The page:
Cover image for The great arc : the dramatic tale of how India was mapped and Everest was named
The great arc : the dramatic tale of how India was mapped and Everest was named
Keay, John.
Personal Author:
First American edition.
Publication Information:
New York : HarperCollins, [2000]

Physical Description:
xi, 182 pages, 16 unnumbered pages of plates : illustrations, maps ; 22 cm
Format :


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QB296.I5 K43 2000 Adult Non-Fiction Central Closed Stacks

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"The Great Arc

The Dramatic Tale Of How India Was Mapped And Everest Was Named

The Great Indian Arc of the Meridian, begun in 1800, was the longest measurement of the earth's surface ever to have been attempted. Its 1,600 miles of inch-perfect survey took nearly fifty years, cost more lives than most contemporary wars, and involved equations more complex than any in the precomputer age.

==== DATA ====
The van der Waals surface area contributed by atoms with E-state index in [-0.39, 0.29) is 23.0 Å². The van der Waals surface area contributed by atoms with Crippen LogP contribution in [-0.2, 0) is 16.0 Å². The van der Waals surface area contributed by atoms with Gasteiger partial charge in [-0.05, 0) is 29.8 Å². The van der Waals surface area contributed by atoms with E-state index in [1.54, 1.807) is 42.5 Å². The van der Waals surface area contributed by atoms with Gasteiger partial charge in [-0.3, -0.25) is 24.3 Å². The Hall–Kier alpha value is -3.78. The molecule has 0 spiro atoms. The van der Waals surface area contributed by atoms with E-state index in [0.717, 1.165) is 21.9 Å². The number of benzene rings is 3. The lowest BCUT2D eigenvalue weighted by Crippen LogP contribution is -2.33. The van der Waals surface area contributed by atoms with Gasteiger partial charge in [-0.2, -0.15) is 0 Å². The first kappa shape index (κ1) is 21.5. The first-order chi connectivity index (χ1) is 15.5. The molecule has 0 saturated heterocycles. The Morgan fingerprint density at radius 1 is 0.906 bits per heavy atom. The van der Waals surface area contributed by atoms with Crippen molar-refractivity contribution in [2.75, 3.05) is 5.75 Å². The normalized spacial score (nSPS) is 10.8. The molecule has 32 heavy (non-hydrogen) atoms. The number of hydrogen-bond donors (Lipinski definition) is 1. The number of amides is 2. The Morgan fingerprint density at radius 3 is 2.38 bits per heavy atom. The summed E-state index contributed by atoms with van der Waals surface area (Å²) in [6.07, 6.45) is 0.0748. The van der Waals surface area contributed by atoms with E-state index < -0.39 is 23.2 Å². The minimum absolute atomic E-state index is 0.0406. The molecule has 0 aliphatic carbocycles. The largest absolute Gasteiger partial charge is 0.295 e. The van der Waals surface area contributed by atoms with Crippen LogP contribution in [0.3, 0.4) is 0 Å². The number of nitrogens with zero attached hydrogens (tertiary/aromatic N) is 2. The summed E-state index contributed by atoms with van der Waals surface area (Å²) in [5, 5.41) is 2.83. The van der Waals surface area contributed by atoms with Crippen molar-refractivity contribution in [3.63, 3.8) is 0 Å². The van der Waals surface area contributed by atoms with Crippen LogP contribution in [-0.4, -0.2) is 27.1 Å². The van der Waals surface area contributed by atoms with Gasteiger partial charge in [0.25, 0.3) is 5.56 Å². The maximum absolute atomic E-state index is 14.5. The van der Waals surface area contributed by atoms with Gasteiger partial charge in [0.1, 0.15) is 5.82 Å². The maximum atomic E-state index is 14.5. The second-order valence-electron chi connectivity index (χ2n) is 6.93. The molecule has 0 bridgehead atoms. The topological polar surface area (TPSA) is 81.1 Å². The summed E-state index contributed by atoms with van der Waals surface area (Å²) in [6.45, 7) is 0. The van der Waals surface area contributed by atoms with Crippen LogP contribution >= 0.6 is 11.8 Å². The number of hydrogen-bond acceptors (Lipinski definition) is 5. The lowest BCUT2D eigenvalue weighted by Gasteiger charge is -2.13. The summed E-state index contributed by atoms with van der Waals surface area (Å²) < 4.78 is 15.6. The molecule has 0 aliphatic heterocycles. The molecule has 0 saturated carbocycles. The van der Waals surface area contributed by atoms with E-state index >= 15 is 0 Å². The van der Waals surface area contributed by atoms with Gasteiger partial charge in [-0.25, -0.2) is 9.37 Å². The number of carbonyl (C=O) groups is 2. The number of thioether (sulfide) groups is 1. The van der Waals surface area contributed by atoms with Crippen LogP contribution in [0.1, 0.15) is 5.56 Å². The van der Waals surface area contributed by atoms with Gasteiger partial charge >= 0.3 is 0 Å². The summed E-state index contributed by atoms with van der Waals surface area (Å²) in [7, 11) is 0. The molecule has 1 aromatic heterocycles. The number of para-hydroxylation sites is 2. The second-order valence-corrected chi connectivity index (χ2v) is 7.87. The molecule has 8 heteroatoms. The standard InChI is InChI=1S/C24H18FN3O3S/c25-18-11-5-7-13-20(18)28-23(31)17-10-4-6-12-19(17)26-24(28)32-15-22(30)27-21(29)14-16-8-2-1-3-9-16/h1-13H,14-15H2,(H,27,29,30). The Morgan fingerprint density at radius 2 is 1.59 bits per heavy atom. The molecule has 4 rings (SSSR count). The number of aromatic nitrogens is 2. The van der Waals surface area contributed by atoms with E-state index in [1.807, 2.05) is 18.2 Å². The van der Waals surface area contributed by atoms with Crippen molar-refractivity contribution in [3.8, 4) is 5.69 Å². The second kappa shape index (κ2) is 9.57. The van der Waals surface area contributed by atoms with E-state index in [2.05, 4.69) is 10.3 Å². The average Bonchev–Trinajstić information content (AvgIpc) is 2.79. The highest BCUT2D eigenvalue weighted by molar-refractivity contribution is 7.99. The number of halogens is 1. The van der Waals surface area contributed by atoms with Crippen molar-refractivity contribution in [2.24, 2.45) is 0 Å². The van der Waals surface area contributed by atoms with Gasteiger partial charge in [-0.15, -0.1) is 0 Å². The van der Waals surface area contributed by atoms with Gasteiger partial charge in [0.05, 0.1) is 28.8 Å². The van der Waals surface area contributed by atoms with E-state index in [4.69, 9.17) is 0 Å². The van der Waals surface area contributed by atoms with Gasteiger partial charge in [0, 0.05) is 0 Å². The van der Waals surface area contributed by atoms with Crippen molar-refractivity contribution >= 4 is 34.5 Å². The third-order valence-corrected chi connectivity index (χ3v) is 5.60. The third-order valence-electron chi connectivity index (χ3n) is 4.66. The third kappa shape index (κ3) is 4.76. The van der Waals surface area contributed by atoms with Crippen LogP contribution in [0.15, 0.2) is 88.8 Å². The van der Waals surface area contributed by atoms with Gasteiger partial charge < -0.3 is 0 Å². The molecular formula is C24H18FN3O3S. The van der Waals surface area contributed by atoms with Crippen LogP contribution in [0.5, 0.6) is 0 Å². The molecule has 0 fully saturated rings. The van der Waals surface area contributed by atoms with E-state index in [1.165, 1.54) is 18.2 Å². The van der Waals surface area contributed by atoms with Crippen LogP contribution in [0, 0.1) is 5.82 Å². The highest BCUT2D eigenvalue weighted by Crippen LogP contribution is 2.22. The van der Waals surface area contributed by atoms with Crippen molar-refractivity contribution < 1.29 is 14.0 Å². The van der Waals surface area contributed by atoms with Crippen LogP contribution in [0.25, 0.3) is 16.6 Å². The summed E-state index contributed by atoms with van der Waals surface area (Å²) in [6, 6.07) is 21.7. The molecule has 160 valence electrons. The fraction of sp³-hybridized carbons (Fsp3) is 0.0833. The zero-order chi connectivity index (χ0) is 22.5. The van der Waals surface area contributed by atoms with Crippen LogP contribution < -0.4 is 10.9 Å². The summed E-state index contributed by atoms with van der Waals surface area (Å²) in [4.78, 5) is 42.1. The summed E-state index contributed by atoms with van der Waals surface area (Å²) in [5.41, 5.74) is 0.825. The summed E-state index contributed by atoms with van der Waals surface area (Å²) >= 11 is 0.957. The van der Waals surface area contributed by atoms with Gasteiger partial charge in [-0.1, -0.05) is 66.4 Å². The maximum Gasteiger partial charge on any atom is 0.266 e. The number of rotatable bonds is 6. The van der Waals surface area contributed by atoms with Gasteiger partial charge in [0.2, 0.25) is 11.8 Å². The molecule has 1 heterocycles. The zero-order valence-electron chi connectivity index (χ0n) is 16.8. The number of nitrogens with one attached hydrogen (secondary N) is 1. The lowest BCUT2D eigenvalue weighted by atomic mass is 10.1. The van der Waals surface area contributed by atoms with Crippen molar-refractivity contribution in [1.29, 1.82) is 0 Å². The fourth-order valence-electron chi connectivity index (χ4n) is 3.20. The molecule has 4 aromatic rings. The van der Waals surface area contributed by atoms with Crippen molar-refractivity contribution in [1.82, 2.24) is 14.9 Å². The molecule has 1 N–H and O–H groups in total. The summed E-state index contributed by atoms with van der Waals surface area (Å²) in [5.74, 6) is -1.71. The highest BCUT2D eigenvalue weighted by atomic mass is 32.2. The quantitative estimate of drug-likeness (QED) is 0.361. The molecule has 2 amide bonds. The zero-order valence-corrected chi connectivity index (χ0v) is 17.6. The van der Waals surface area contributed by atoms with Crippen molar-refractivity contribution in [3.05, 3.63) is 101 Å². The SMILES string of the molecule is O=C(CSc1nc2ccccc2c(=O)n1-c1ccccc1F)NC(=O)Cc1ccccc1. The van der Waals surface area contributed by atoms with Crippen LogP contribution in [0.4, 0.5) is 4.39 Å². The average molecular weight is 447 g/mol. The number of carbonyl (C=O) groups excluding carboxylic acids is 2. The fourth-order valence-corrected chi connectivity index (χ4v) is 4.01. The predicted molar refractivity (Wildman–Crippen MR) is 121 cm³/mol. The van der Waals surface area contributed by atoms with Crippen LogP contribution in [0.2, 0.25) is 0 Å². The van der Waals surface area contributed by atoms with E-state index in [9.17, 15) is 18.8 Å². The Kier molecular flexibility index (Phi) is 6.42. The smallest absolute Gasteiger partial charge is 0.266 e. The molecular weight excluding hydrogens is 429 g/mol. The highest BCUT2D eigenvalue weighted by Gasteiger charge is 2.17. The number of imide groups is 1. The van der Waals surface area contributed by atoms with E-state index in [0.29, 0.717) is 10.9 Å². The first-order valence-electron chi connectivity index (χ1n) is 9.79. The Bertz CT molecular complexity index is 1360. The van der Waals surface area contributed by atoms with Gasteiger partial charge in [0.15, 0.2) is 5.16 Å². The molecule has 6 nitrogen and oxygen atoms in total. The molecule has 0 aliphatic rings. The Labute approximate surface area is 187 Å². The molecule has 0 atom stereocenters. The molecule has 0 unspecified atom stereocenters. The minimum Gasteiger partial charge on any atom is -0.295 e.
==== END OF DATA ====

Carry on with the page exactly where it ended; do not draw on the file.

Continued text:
Rightly hailed as "one of the most stupendous works in the history of science, " it was also one of the most perilous. Through hill and jungle, flood and fever, an intrepid band of surveyors carried the Arc from the southern tip of the Indian subcontinent up into the frozen wastes of the Himalayas. William Lambton, an impossible martinet, completed it. Both found the technical difficulties horrendous. With instruments weighing a half-ton, their observations often had to be conducted from flimsy platforms ninety feet above the ground or form mountain peaks enveloped in blizzard. Malaria wiped out whole surbey parties; tigers and scorpions also took their toll. Yet the results were commensurate. The Great Arc made possible the mapping of the entire Indian sub-continent and teh development of its roads, railways and telegraphs. India as we now know it was defined in the process. The Arc also resulted in the first accurate measurements of the Himalayas, an achievement that was acknowledged by the naming of the world's highest mountain in honor

Author Notes

John Keay, the author of four acclaimed histories, The Honourable Company, Last Post, the two-volume Explorers of the Western Himalayas, and India: A History, lives in Scotland and is coeditor, with Julia Keay, of the Collins Encyclopedia of Scotland

Reviews 2

Booklist Review